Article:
In 1999, Vitorio Pacaccini, who investigated the case at the time along with Rodrigues, also published an article refuting this the official explanation. In “Varginha UFO Crash – Brazilian Army Claims 3 Girls Saw ‘Deformed Human’”, Pacaccini even offers us what probably shouldn’t be very necessary: a comparison showing that Little Luis does not actually look like an horrific alien.
“If Luis was the one out there, crunched in that place where the 3 girls sighted that hideous creature, certainly the 3 girls would have recognized him and had not left the place running scared and terrified. They already knew him”, Pacaccini argued. Very well.
An Overlooked Story
Even this author had already heard about the idea, which Rodrigues discussed in private conversations several years ago. I didn’t give it much relevance. Fact is, I had never seen a photo of Little Luis squatting.
He’s almost always sitting that way. And he does live almost in front of the site where the girls met the “hideous creature”. And it did rain heavily that day.
Let’s assume it was not Little Luis whom the girls saw. Sure, it couldn’t be, they already knew him, they saw him again shortly after the event and even laughed about it. Very well.
But if you take that assumption, or even conclusion, you must automatically accept that an unknown creature, perhaps from outer space, appeared of all places in the small town of Varginha, Brazil, in front of Little Luis’ house.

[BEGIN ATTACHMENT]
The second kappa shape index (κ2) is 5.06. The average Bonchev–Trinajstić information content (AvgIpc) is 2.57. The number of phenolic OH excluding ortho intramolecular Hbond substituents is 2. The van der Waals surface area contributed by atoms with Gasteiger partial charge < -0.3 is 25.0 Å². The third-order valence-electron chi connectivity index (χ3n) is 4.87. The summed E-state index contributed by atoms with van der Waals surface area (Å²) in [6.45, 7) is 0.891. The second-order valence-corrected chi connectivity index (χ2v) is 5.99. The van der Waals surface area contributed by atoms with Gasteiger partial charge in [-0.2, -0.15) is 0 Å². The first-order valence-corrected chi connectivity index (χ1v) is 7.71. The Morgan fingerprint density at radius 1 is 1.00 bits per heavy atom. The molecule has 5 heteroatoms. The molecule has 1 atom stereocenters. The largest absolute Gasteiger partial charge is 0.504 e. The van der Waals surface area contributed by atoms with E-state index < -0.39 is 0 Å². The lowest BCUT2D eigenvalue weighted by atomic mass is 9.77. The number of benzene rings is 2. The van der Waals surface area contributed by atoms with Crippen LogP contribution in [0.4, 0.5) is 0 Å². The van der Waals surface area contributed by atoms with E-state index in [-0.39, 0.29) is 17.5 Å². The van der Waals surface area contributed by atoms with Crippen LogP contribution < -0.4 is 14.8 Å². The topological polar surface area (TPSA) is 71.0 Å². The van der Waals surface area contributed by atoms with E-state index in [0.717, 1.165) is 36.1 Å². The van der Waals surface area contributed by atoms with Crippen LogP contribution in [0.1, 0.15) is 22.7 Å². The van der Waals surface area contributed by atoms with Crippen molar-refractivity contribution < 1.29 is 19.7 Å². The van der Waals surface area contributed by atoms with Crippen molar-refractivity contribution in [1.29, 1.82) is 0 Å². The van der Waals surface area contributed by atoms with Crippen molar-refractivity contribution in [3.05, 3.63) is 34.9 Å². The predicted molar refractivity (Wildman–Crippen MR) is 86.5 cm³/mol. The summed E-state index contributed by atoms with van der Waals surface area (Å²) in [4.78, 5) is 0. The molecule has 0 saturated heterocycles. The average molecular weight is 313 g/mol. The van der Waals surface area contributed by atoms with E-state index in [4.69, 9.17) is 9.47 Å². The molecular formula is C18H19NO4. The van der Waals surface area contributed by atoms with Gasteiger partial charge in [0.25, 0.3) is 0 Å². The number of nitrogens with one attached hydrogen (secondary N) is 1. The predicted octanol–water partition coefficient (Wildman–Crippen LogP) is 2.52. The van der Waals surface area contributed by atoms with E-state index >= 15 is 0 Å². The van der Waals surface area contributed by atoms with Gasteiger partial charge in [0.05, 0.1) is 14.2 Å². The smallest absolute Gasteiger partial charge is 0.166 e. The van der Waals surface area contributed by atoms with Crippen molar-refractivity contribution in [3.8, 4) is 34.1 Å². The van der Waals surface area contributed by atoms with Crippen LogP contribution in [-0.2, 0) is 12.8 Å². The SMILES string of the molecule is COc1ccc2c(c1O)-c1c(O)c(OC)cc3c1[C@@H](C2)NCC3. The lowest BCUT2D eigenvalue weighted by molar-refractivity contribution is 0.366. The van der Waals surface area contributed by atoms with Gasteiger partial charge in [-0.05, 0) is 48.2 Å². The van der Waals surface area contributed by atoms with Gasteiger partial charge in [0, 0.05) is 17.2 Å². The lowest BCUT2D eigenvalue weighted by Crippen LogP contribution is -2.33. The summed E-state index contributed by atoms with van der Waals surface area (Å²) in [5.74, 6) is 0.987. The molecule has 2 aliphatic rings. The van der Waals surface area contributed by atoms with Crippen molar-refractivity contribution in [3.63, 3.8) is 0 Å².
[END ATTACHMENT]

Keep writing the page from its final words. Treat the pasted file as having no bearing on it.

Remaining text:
Just to squat exactly as Little Luis does to this day. An alien would travel the galaxies to squat like Little Luis. This would be one squat of a coincidence.
Coincidences do happen, in fact. The USAF report which claims the Roswell aliens were dummies from Project Excelsior tries hard to show how the dummies may have looked like aliens. They do look strange, but the report miss the broader point that people do not need to see strange dummies to come up with stories of aliens, especially if said stories only come up decades after the events.
So, is the Varginha Case closed? Certainly not, as the stories grew much bigger than the initial sighting by the girls. Which we can’t, and probably won’t ever know for sure if it did involve Little Luis, or if it was simply an amazing coincidence involving some actual unknown creature.
But no one should ignore the possibility that one of the most famous Brazilian UFO cases may have started with a simple confusion with a local man, perhaps all muddied up. It’s a plausible explanation, just as one can also plausibly refute it by trusting the girls prompt refusal of said possibility.
Fact is, as Kevin Randle had already noticed, “we have been unable to verify much of anything”. We can’t even claim this was a UFO case, since there is no physical evidence at all, be that of an alien creature, or even of any UFO.
Ubirajara Rodrigues ends his book on the case by courageously admitting that “we cannot reach any conclusion [in this case], as we have never been able to reach one in any UFO case. Not even that it involved an UFO.” It takes seriousness and courage to plainly state you don’t have answers when you don’t. A lot of people would much prefer to have any kind of answers, even if they are pure fantasy.
We still can’t reach any conclusion, but now we have some very thought provoking images.